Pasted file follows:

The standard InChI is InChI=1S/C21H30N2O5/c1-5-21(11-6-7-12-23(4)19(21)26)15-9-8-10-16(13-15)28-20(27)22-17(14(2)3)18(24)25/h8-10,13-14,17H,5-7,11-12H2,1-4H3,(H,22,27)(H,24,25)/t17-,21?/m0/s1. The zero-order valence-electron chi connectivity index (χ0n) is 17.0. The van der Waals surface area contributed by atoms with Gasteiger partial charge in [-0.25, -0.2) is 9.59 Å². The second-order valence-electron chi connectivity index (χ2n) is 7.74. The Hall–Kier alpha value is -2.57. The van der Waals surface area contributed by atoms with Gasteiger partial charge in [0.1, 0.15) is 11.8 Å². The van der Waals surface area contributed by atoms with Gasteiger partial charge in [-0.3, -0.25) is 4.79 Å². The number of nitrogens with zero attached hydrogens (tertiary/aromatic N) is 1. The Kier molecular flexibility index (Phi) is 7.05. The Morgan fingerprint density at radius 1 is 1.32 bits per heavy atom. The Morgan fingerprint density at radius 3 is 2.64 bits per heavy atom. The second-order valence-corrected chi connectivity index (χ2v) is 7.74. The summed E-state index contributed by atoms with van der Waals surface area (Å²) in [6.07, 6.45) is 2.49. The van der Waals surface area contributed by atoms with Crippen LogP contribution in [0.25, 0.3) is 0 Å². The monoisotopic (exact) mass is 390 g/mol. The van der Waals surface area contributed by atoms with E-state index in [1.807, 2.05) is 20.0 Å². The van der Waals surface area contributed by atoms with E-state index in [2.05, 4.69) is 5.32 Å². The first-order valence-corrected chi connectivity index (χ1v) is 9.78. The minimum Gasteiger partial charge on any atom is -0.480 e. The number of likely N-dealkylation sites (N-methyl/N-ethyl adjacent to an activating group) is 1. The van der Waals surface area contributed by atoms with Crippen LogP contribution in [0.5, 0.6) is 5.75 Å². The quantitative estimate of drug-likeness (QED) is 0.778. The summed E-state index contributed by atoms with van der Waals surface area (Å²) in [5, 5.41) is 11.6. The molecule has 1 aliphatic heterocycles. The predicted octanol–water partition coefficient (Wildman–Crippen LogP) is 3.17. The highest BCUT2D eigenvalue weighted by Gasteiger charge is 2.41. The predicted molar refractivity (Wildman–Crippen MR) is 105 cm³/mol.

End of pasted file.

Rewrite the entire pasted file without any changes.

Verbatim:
The standard InChI is InChI=1S/C21H30N2O5/c1-5-21(11-6-7-12-23(4)19(21)26)15-9-8-10-16(13-15)28-20(27)22-17(14(2)3)18(24)25/h8-10,13-14,17H,5-7,11-12H2,1-4H3,(H,22,27)(H,24,25)/t17-,21?/m0/s1. The zero-order valence-electron chi connectivity index (χ0n) is 17.0. The van der Waals surface area contributed by atoms with Gasteiger partial charge in [-0.25, -0.2) is 9.59 Å². The second-order valence-electron chi connectivity index (χ2n) is 7.74. The Hall–Kier alpha value is -2.57. The van der Waals surface area contributed by atoms with Gasteiger partial charge in [0.1, 0.15) is 11.8 Å². The van der Waals surface area contributed by atoms with Gasteiger partial charge in [-0.3, -0.25) is 4.79 Å². The number of nitrogens with zero attached hydrogens (tertiary/aromatic N) is 1. The Kier molecular flexibility index (Phi) is 7.05. The Morgan fingerprint density at radius 1 is 1.32 bits per heavy atom. The Morgan fingerprint density at radius 3 is 2.64 bits per heavy atom. The second-order valence-corrected chi connectivity index (χ2v) is 7.74. The summed E-state index contributed by atoms with van der Waals surface area (Å²) in [6.07, 6.45) is 2.49. The van der Waals surface area contributed by atoms with Crippen LogP contribution in [0.25, 0.3) is 0 Å². The monoisotopic (exact) mass is 390 g/mol. The van der Waals surface area contributed by atoms with E-state index in [1.807, 2.05) is 20.0 Å². The van der Waals surface area contributed by atoms with E-state index in [2.05, 4.69) is 5.32 Å². The first-order valence-corrected chi connectivity index (χ1v) is 9.78. The minimum Gasteiger partial charge on any atom is -0.480 e. The number of likely N-dealkylation sites (N-methyl/N-ethyl adjacent to an activating group) is 1. The van der Waals surface area contributed by atoms with Crippen LogP contribution in [0.5, 0.6) is 5.75 Å². The quantitative estimate of drug-likeness (QED) is 0.778. The summed E-state index contributed by atoms with van der Waals surface area (Å²) in [5, 5.41) is 11.6. The molecule has 1 aliphatic heterocycles. The predicted octanol–water partition coefficient (Wildman–Crippen LogP) is 3.17. The highest BCUT2D eigenvalue weighted by Gasteiger charge is 2.41. The predicted molar refractivity (Wildman–Crippen MR) is 105 cm³/mol.